Dry Ice Blasting for the Wind Energy Sector

Dry Ice Blasting for the Wind Energy Sector

An update into recent trials within the wind energy sector

This post is an update on the progress that we are making in dry ice blasting the machinery inside the huge windmills that seem to be popping up just about everywhere!

Love them or hate them, wind energy is here to stay with a planned increase in the amount of wind farm developments across the UK.     Optimum wind farm.jpg

A massive problem that the industry faces is how to clean the internal mechanics efficiently. The gears and the rota brakes, the high speed shafts the generator and most importantly the cooling fan, all need regular cleaning. All of these components have lubricants administered which, over a period, collect dust and external airborne particles. These mixed with lubricant will affect the performance of the workings. Conventional cleaning involves dismantling each part and cleaning by hand. Until now that is.

Dry ice blasting can clean the mechanics, without any dismantling. Everything remains in situation.  This is because Dry ice blasting is:

  • safe to use over electrical components – the inert, dry properties of dry ice mean we can safely pass over electric hardware without fear of damage
  • Non-abrasive- the nature of the process means we won’t damage the internal workings of the machinery.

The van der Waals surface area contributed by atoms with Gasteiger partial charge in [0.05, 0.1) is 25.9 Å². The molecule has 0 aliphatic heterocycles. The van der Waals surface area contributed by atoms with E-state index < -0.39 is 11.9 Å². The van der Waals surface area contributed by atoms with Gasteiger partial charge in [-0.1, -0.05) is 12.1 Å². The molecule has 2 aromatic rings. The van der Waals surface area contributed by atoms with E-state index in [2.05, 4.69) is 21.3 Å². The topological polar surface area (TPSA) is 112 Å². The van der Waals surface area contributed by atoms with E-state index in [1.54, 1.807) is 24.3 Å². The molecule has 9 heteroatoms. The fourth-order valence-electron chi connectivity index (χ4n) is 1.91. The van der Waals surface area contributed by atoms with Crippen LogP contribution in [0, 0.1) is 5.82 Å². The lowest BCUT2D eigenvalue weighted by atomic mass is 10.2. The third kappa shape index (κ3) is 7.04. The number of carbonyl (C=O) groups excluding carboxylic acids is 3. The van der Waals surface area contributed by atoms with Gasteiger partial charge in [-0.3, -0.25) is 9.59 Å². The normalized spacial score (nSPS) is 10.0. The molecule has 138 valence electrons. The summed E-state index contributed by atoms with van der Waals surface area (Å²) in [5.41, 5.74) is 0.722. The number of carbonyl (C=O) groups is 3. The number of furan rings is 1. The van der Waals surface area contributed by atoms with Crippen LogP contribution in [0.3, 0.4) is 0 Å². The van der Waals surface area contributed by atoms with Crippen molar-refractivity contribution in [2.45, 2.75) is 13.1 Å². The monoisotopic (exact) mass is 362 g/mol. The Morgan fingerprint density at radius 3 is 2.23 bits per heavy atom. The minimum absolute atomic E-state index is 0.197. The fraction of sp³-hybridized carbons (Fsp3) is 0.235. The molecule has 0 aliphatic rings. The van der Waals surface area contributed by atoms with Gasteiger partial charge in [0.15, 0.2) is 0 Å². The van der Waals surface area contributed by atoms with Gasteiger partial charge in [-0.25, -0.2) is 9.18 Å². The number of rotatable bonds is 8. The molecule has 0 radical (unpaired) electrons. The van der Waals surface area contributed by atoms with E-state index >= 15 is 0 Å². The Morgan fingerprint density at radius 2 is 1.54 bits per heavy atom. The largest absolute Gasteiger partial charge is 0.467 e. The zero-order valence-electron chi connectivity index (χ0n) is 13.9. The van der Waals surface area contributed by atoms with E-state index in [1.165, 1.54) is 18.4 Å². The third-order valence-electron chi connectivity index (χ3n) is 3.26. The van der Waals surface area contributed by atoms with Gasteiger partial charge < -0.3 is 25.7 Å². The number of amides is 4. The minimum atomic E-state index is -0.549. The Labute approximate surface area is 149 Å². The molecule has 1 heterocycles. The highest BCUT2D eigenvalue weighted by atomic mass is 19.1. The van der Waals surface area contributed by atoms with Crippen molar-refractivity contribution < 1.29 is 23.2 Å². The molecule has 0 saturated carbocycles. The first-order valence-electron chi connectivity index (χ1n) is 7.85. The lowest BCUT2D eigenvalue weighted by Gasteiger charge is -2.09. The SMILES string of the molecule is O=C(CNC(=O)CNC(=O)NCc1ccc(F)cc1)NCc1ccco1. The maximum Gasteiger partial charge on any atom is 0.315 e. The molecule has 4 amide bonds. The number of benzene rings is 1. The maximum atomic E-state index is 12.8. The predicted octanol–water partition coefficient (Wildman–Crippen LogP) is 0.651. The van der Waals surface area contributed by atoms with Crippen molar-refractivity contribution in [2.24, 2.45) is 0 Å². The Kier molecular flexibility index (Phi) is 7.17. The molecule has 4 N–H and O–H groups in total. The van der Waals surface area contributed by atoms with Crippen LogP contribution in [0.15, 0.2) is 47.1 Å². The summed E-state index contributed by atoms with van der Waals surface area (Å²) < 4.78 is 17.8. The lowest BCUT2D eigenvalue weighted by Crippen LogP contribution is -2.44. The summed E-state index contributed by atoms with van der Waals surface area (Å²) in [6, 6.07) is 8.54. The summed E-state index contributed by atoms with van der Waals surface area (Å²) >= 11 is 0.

• Free from secondary waste exposure – the blast media we use is a frozen gas, meaning there is zero waste from our process. We create no dust or mess.

You can start to get a picture as to why dry ice blasting is well suited to cleaning in the wind energy sector. In our previous blog we talked about the massive savings on offer to wind energy companies, which you can read here.  But it’s not just the savings in downtime which are important. Proper maintenance schedules of the internal machinery results in a prolonged working life. Increasing machinery work life equates to huge long term savings, not only in replacement part but also in output.

So far we have only run trials on multi-megawatt turbines which have internal service lifts and work platforms. Our next challenge is to run an internal clean down from an external truck mounted platform…90m in the air!

I hope all of my crews have a head for heights


By Ian Reynolds